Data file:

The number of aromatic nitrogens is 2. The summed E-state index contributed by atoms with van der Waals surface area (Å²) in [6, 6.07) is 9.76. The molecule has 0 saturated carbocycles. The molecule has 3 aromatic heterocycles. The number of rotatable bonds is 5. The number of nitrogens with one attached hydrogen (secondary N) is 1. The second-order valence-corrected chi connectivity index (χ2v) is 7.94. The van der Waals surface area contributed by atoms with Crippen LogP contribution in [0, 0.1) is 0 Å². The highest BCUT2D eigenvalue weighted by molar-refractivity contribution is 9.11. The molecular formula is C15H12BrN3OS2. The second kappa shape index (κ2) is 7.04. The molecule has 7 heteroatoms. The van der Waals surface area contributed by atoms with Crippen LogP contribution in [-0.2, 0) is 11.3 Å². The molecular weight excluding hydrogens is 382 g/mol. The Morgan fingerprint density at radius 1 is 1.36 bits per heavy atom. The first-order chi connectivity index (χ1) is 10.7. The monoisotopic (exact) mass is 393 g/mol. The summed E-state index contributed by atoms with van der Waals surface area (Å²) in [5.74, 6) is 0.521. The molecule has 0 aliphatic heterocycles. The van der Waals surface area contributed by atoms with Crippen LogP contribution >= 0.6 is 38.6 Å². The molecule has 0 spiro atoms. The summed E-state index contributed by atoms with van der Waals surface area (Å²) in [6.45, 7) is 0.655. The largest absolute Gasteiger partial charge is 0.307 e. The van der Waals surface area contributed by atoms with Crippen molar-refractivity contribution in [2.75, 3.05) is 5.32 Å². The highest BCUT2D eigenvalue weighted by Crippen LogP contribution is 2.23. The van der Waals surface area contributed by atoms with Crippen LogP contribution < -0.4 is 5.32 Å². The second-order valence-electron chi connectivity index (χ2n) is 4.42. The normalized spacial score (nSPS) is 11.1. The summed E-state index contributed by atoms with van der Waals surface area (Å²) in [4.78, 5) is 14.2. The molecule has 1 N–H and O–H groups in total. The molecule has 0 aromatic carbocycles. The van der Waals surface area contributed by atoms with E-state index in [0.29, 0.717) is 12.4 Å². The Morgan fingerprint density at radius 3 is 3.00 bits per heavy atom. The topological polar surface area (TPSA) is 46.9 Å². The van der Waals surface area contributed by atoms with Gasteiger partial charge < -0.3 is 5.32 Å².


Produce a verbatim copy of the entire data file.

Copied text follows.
The number of aromatic nitrogens is 2. The summed E-state index contributed by atoms with van der Waals surface area (Å²) in [6, 6.07) is 9.76. The molecule has 0 saturated carbocycles. The molecule has 3 aromatic heterocycles. The number of rotatable bonds is 5. The number of nitrogens with one attached hydrogen (secondary N) is 1. The second-order valence-corrected chi connectivity index (χ2v) is 7.94. The van der Waals surface area contributed by atoms with Crippen LogP contribution in [0, 0.1) is 0 Å². The highest BCUT2D eigenvalue weighted by molar-refractivity contribution is 9.11. The molecular formula is C15H12BrN3OS2. The second kappa shape index (κ2) is 7.04. The molecule has 7 heteroatoms. The van der Waals surface area contributed by atoms with Crippen LogP contribution in [-0.2, 0) is 11.3 Å². The molecular weight excluding hydrogens is 382 g/mol. The Morgan fingerprint density at radius 1 is 1.36 bits per heavy atom. The first-order chi connectivity index (χ1) is 10.7. The monoisotopic (exact) mass is 393 g/mol. The summed E-state index contributed by atoms with van der Waals surface area (Å²) in [5.74, 6) is 0.521. The molecule has 0 aliphatic heterocycles. The van der Waals surface area contributed by atoms with Crippen LogP contribution >= 0.6 is 38.6 Å². The molecule has 0 spiro atoms. The summed E-state index contributed by atoms with van der Waals surface area (Å²) in [6.45, 7) is 0.655. The largest absolute Gasteiger partial charge is 0.307 e. The van der Waals surface area contributed by atoms with Crippen molar-refractivity contribution in [2.75, 3.05) is 5.32 Å². The highest BCUT2D eigenvalue weighted by Crippen LogP contribution is 2.23. The van der Waals surface area contributed by atoms with Crippen LogP contribution < -0.4 is 5.32 Å². The second-order valence-electron chi connectivity index (χ2n) is 4.42. The normalized spacial score (nSPS) is 11.1. The summed E-state index contributed by atoms with van der Waals surface area (Å²) in [4.78, 5) is 14.2. The molecule has 1 N–H and O–H groups in total. The molecule has 0 aromatic carbocycles. The van der Waals surface area contributed by atoms with E-state index in [0.29, 0.717) is 12.4 Å². The Morgan fingerprint density at radius 3 is 3.00 bits per heavy atom. The topological polar surface area (TPSA) is 46.9 Å². The van der Waals surface area contributed by atoms with Gasteiger partial charge < -0.3 is 5.32 Å².